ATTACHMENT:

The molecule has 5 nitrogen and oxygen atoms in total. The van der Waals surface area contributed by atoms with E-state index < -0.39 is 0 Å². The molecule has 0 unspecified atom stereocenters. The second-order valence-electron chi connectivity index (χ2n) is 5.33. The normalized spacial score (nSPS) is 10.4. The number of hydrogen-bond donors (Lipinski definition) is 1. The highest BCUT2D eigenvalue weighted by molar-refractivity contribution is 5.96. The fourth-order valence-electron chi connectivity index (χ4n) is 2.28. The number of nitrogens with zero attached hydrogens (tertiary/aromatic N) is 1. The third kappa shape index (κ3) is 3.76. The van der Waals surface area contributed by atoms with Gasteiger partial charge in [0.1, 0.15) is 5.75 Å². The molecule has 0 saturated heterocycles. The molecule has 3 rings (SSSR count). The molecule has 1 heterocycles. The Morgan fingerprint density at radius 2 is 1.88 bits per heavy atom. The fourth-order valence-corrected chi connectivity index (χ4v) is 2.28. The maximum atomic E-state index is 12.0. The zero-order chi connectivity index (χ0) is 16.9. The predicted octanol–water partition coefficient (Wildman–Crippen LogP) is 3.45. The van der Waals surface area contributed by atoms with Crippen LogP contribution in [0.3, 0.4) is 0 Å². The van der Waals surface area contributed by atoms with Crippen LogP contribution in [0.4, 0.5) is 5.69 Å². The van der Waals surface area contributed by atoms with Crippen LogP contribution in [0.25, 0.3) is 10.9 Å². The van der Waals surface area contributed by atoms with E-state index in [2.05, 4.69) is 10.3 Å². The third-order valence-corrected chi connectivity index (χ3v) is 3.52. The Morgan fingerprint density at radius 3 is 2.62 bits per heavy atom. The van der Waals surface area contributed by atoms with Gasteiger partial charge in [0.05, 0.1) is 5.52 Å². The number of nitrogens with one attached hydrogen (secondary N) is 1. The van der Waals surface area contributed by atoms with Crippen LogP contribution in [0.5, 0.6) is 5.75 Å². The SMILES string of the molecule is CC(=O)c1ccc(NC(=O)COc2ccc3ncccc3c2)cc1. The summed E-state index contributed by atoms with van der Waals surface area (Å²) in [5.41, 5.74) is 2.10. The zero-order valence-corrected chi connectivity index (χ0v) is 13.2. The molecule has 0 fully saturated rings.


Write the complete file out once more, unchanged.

The molecule has 5 nitrogen and oxygen atoms in total. The van der Waals surface area contributed by atoms with E-state index < -0.39 is 0 Å². The molecule has 0 unspecified atom stereocenters. The second-order valence-electron chi connectivity index (χ2n) is 5.33. The normalized spacial score (nSPS) is 10.4. The number of hydrogen-bond donors (Lipinski definition) is 1. The highest BCUT2D eigenvalue weighted by molar-refractivity contribution is 5.96. The fourth-order valence-electron chi connectivity index (χ4n) is 2.28. The number of nitrogens with zero attached hydrogens (tertiary/aromatic N) is 1. The third kappa shape index (κ3) is 3.76. The van der Waals surface area contributed by atoms with Gasteiger partial charge in [0.1, 0.15) is 5.75 Å². The molecule has 0 saturated heterocycles. The molecule has 3 rings (SSSR count). The molecule has 1 heterocycles. The Morgan fingerprint density at radius 2 is 1.88 bits per heavy atom. The fourth-order valence-corrected chi connectivity index (χ4v) is 2.28. The maximum atomic E-state index is 12.0. The zero-order chi connectivity index (χ0) is 16.9. The predicted octanol–water partition coefficient (Wildman–Crippen LogP) is 3.45. The van der Waals surface area contributed by atoms with Crippen LogP contribution in [0.3, 0.4) is 0 Å². The van der Waals surface area contributed by atoms with Crippen LogP contribution in [0.4, 0.5) is 5.69 Å². The van der Waals surface area contributed by atoms with Crippen LogP contribution in [0.25, 0.3) is 10.9 Å². The van der Waals surface area contributed by atoms with E-state index in [2.05, 4.69) is 10.3 Å². The third-order valence-corrected chi connectivity index (χ3v) is 3.52. The Morgan fingerprint density at radius 3 is 2.62 bits per heavy atom. The van der Waals surface area contributed by atoms with Gasteiger partial charge in [0.05, 0.1) is 5.52 Å². The number of nitrogens with one attached hydrogen (secondary N) is 1. The van der Waals surface area contributed by atoms with Crippen LogP contribution in [0.5, 0.6) is 5.75 Å². The SMILES string of the molecule is CC(=O)c1ccc(NC(=O)COc2ccc3ncccc3c2)cc1. The summed E-state index contributed by atoms with van der Waals surface area (Å²) in [5.41, 5.74) is 2.10. The zero-order valence-corrected chi connectivity index (χ0v) is 13.2. The molecule has 0 fully saturated rings.